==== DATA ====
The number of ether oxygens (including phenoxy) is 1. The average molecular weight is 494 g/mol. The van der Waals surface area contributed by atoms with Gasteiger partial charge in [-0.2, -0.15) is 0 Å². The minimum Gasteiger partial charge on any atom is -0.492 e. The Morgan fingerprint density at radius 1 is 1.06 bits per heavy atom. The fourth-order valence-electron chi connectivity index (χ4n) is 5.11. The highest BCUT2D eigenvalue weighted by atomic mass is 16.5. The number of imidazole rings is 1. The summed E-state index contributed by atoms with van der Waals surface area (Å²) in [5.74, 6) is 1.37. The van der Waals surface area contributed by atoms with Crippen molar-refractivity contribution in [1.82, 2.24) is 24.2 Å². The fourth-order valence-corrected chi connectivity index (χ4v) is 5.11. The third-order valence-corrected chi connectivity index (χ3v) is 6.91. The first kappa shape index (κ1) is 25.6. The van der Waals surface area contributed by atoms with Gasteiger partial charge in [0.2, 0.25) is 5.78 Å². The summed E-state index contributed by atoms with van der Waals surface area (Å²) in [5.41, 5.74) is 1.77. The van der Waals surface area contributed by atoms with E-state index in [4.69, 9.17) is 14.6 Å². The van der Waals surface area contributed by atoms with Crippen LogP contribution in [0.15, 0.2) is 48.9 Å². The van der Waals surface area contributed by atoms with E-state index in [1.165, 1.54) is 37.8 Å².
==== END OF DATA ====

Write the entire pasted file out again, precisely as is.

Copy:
The number of ether oxygens (including phenoxy) is 1. The average molecular weight is 494 g/mol. The van der Waals surface area contributed by atoms with Gasteiger partial charge in [-0.2, -0.15) is 0 Å². The minimum Gasteiger partial charge on any atom is -0.492 e. The Morgan fingerprint density at radius 1 is 1.06 bits per heavy atom. The fourth-order valence-electron chi connectivity index (χ4n) is 5.11. The highest BCUT2D eigenvalue weighted by atomic mass is 16.5. The number of imidazole rings is 1. The summed E-state index contributed by atoms with van der Waals surface area (Å²) in [5.74, 6) is 1.37. The van der Waals surface area contributed by atoms with Crippen molar-refractivity contribution in [1.82, 2.24) is 24.2 Å². The fourth-order valence-corrected chi connectivity index (χ4v) is 5.11. The third-order valence-corrected chi connectivity index (χ3v) is 6.91. The first kappa shape index (κ1) is 25.6. The van der Waals surface area contributed by atoms with Gasteiger partial charge in [0.2, 0.25) is 5.78 Å². The summed E-state index contributed by atoms with van der Waals surface area (Å²) in [5.41, 5.74) is 1.77. The van der Waals surface area contributed by atoms with E-state index in [4.69, 9.17) is 14.6 Å². The van der Waals surface area contributed by atoms with Crippen LogP contribution in [0.15, 0.2) is 48.9 Å². The van der Waals surface area contributed by atoms with E-state index in [1.165, 1.54) is 37.8 Å².